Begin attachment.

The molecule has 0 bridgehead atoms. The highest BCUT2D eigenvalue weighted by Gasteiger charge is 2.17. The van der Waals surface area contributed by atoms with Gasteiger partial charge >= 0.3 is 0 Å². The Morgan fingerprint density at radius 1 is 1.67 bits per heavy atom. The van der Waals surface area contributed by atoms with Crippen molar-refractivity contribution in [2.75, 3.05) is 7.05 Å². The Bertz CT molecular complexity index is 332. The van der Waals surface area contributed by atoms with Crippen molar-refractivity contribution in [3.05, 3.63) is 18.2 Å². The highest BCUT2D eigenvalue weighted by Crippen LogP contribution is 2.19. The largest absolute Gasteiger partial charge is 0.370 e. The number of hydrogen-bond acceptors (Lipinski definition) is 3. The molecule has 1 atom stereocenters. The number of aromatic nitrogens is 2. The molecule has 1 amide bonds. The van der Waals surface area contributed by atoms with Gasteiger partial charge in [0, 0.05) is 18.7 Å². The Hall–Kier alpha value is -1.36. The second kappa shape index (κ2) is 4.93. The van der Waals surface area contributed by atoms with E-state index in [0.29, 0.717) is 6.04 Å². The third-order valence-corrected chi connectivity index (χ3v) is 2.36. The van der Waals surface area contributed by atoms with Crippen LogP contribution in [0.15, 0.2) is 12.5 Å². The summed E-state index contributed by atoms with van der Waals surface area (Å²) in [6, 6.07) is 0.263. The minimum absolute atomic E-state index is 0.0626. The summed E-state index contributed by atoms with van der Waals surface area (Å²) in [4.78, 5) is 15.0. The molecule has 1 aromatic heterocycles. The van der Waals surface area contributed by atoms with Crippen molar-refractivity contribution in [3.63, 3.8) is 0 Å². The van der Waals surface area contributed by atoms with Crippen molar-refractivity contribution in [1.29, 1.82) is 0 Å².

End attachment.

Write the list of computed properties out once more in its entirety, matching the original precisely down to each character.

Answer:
The molecule has 0 bridgehead atoms. The highest BCUT2D eigenvalue weighted by Gasteiger charge is 2.17. The van der Waals surface area contributed by atoms with Gasteiger partial charge >= 0.3 is 0 Å². The Morgan fingerprint density at radius 1 is 1.67 bits per heavy atom. The van der Waals surface area contributed by atoms with Crippen molar-refractivity contribution in [2.75, 3.05) is 7.05 Å². The Bertz CT molecular complexity index is 332. The van der Waals surface area contributed by atoms with Crippen molar-refractivity contribution in [3.05, 3.63) is 18.2 Å². The highest BCUT2D eigenvalue weighted by Crippen LogP contribution is 2.19. The largest absolute Gasteiger partial charge is 0.370 e. The number of hydrogen-bond acceptors (Lipinski definition) is 3. The molecule has 1 atom stereocenters. The number of aromatic nitrogens is 2. The molecule has 1 amide bonds. The van der Waals surface area contributed by atoms with Gasteiger partial charge in [0, 0.05) is 18.7 Å². The Hall–Kier alpha value is -1.36. The second kappa shape index (κ2) is 4.93. The van der Waals surface area contributed by atoms with E-state index in [0.29, 0.717) is 6.04 Å². The third-order valence-corrected chi connectivity index (χ3v) is 2.36. The van der Waals surface area contributed by atoms with Crippen LogP contribution in [0.15, 0.2) is 12.5 Å². The summed E-state index contributed by atoms with van der Waals surface area (Å²) in [6, 6.07) is 0.263. The minimum absolute atomic E-state index is 0.0626. The summed E-state index contributed by atoms with van der Waals surface area (Å²) in [4.78, 5) is 15.0. The molecule has 1 aromatic heterocycles. The van der Waals surface area contributed by atoms with Crippen molar-refractivity contribution in [3.63, 3.8) is 0 Å². The van der Waals surface area contributed by atoms with Crippen molar-refractivity contribution in [1.29, 1.82) is 0 Å².